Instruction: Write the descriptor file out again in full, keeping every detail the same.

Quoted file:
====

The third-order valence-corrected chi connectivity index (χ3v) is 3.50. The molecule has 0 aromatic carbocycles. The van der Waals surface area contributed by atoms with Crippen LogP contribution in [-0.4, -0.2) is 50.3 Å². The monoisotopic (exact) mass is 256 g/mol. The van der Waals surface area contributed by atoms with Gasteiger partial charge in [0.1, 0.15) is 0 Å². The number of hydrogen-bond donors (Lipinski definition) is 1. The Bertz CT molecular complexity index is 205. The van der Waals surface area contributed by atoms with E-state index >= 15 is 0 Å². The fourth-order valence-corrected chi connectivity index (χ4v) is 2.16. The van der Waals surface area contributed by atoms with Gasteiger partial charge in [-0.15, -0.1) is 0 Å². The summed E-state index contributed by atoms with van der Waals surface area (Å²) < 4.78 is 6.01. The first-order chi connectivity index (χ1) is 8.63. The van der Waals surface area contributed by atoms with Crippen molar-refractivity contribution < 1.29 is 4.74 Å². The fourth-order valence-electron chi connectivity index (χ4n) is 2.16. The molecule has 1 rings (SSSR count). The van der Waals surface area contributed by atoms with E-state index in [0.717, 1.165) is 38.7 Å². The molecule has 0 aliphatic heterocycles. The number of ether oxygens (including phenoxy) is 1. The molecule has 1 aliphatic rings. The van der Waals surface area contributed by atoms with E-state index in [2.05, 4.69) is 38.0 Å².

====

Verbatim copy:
The third-order valence-corrected chi connectivity index (χ3v) is 3.50. The molecule has 0 aromatic carbocycles. The van der Waals surface area contributed by atoms with Crippen LogP contribution in [-0.4, -0.2) is 50.3 Å². The monoisotopic (exact) mass is 256 g/mol. The van der Waals surface area contributed by atoms with Gasteiger partial charge in [0.1, 0.15) is 0 Å². The number of hydrogen-bond donors (Lipinski definition) is 1. The Bertz CT molecular complexity index is 205. The van der Waals surface area contributed by atoms with E-state index >= 15 is 0 Å². The fourth-order valence-corrected chi connectivity index (χ4v) is 2.16. The van der Waals surface area contributed by atoms with Gasteiger partial charge in [-0.15, -0.1) is 0 Å². The summed E-state index contributed by atoms with van der Waals surface area (Å²) < 4.78 is 6.01. The first-order chi connectivity index (χ1) is 8.63. The van der Waals surface area contributed by atoms with Crippen molar-refractivity contribution < 1.29 is 4.74 Å². The fourth-order valence-electron chi connectivity index (χ4n) is 2.16. The molecule has 1 rings (SSSR count). The van der Waals surface area contributed by atoms with E-state index in [0.717, 1.165) is 38.7 Å². The molecule has 0 aliphatic heterocycles. The number of ether oxygens (including phenoxy) is 1. The molecule has 1 aliphatic rings. The van der Waals surface area contributed by atoms with E-state index in [2.05, 4.69) is 38.0 Å².